Security & Fraud

NY Attorney General Says Breach Notifications Up 40 Percent

New York Attorney General Eric Schneiderman announced Wednesday (May 4) that data breach alerts are on the rise significantly.

In fact, his office announced that it has seen more than a 40 percent increase in data breach notifications involving New Yorkers alone in 2016, when compared to the same time period a year prior. Following the regulations of the New York State Information Security Breach & Notification Act, companies and consumers are required to inform the office of breaches.

As a result of the increased volume of breaches being reported, Schneiderman's office now offers companies the ability to file notice electronically through a Web submission form on the New York State Attorney General’s office website.

“Data breaches are an escalating threat to our personal and national security, and companies need to do more to ensure reasonable security practices and best standards are in place to protect our most sensitive information,” said Schneiderman. “I am committed to stemming the data breach tide. Making notification to my office easier for companies who have experienced a data breach means quicker notification and quicker resolution for New York’s consumers.”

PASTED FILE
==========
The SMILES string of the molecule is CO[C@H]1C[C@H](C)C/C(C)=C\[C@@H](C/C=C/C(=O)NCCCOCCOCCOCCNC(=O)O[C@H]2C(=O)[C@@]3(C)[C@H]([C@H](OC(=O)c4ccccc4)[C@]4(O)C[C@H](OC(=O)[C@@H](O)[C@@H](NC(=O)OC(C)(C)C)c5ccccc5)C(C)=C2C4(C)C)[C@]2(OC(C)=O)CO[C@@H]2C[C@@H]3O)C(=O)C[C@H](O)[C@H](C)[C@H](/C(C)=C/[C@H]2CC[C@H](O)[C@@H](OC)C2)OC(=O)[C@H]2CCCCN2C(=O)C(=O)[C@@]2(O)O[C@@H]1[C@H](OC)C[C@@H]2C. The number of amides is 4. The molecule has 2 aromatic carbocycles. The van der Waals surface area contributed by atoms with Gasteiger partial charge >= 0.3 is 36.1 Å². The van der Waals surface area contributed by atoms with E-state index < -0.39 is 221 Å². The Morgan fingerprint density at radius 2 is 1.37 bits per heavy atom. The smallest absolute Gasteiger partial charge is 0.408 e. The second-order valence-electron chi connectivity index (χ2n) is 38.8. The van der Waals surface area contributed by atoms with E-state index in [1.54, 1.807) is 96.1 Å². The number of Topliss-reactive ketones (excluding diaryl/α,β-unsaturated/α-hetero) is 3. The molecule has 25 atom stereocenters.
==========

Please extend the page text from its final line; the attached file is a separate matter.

The office reported that it has received 459 data breach notices from Jan. 1, 2016, through May 2, 2016. That compares to the 327 through the same time last year. In 2015, the office received 809 data breach notices. At the current pace, his office is expecting to receive "well over 1,000 notices for the year," which would would be a new record.

The legislation proposed by Schneiderman last year involved overhauling New York State’s data security in order to make it easier to track data breaches impacting consumers. The overall goal of the bill is to broaden the type of data that companies must be responsible for protecting.



The September 2020 Leveraging The Digital Banking Shift Study, PYMNTS examines consumers’ growing use of online and mobile tools to open and manage accounts as well as the factors that are paramount in building and maintaining trust in the current economic environment. The report is based on a survey of nearly 2,200 account-holding U.S. consumers.

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